B.C. politicians have set detailed terms for a retired chief justice selected to investigate allegations of misspending at the legislature.
The all-party legislature management committee released Thursday five specific allegations it has asked Beverley McLachlin to probe into suspended clerk Craig James and sergeant-at-arms Craig James.
The legislature voted unanimously Thursday to approve the management committee’s recommendation to hire McLachlin in a vote of the entire house.
Premier John Horgan said McLachlin is the best choice for the job and it gives him confidence in the investigation that she has accepted the role.
“I think this is great that she’s got the time to put into this,” he said Thursday. “This gives me confidence that the special prosecutors and any criminal investigation that’s underway will not be compromised by the work of the Speaker’s office.
“I mean that I’m more comfortable knowing that Beverley McLachlin is overseeing this than if it was just the members of the legislature, [legislative assembly management committee] members to do it,” he said.
“It think this is great news for British Columbians, it gives me confidence, and it should give them confidence that we have someone of very high calibre that understands the law and will not run afoul of the criminal investigation underway, and that’s good news for those under a cloud as well.”
NDP house leader Mike Farnworth said McLachlin will conduct a “confidential, impartial and independent investigation into allegations concerning the clerk Craig James and the sergeant-at-arms Gary Lenz that were raised by the Speaker.”
That includes “a confidential fact-finding to determine whether, either or both Mr. James and Mr. Lenz … engaged in misconduct in the course of their employment.”
McLachlin is asked to investigate whether any of the following allegations are true and, if so, whether they constitute misconduct by James and Lenz:
• Whether they improperly and knowingly received improper payouts of vacation pay by reason of their failure to record vacation leave.
• Whether they improperly made purchases of a personal nature and expensed them to the legislature.
• Whether they improperly claimed and received retirement allowances.
• Whether they improperly removed legislature assets and property.
• Whether they improperly used legislature property beyond an incidental or reasonable work-related purpose.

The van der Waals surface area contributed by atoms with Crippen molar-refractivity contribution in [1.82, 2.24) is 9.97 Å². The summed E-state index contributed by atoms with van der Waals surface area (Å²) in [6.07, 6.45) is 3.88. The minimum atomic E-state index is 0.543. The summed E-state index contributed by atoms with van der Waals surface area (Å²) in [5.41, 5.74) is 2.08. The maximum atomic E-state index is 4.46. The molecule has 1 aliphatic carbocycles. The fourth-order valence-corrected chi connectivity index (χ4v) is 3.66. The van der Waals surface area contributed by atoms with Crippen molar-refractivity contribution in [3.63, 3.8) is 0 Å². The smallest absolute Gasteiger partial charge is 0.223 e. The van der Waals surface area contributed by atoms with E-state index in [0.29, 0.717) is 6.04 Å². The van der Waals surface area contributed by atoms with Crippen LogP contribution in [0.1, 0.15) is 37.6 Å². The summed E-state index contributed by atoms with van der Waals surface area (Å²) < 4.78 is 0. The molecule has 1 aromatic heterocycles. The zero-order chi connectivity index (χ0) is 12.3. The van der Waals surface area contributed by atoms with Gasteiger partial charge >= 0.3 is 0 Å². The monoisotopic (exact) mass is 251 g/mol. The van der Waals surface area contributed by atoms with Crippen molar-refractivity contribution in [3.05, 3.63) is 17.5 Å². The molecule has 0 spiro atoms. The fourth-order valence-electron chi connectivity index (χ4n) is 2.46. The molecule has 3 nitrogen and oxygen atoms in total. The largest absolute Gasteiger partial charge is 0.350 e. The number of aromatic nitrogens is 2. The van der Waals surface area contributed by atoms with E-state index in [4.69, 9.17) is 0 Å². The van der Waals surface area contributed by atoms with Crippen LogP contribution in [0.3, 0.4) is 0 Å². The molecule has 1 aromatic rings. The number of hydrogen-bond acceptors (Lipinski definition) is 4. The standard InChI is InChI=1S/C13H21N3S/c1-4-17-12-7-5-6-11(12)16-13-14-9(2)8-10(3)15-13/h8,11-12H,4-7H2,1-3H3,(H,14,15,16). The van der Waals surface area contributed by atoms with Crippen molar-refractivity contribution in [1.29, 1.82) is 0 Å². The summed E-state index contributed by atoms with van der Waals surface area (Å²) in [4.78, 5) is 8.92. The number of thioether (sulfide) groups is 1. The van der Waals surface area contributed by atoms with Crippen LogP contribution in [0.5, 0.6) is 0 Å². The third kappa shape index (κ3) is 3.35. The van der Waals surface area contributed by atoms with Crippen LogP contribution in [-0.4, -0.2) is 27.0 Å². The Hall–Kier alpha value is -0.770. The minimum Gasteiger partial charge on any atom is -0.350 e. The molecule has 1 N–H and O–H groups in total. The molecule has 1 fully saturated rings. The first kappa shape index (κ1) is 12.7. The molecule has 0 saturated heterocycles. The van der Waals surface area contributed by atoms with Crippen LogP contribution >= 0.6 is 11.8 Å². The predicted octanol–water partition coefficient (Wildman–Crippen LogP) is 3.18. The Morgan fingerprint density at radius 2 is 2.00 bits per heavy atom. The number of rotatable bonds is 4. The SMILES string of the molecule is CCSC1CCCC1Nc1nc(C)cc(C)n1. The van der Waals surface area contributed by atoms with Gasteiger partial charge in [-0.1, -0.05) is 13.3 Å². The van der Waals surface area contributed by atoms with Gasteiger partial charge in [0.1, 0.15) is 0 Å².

The specific allegations build upon a motion passed by the legislature management committee Wednesday to hire McLachlin and have her present a final report to the legislature by May 3.
McLachlin, a retired chief justice of the Supreme Court of Canada, is expected to review the reports made by Speaker Darryl Plecas, the replies by James and Lenz, as well as Plecas’s subsequent reply to their reply.
Plecas has alleged misspending by James and Lenz, including on personal items such as suits, headphones, alcohol, retirement benefits, vacation pay and lavish international trips he said were de facto vacations.
James and Lenz have denied any wrongdoing and said their expenses were approved by Plecas. Neither man has been charged with any crime. They were suspended with pay by MLAs in November, after it was revealed two special prosecutors were overseeing an RCMP investigation into their conduct.
The terms of reference for McLachlin call for a fair, impartial and independent investigation, with the power to obtain any legislature documents and interview anyone she deems appropriate.
McLachlin’s investigation is only one of many underway at the legislature. Auditor general Carol Bellringer has begun a forensic audit of the building’s finances.
MLAs also approved a plan to hire an independent consultant to conduct a workplace review of the legislature’s human resources concerns. Plecas has alleged staff were inappropriately fired under the clerk and sergeant-at-arms. A detailed work plan on how to conduct the review is set to come before MLAs by May 1.
Also released this week were suggested reforms for the building by the governing NDP caucus and house leader Farnworth.
The NDP recommended making it clear that MLAs, not the Speaker, are the employer and supervisor of permanent officers and staff at the legislature.
In a letter, the NDP proposes amendments “which will place the responsibility for appointment, supervision and management of permanent officers of the legislature with the committee unless specifically delegated to the Speaker or another officer.”
The NDP recommendations also call for more bi-monthly meetings of the all-party legislative committee to “ensure that all expenses incurred by permanent officers and senior staff of the legislative assembly and the Speaker be disclosed online within 30 days” and to seek legal advice to recover any improper expense claims.
If enacted, the suggestions would also ban foreign travel by anyone without pre-approval by the committee, and set out clearly that “personal gifts are not considered as legitimate expenses.”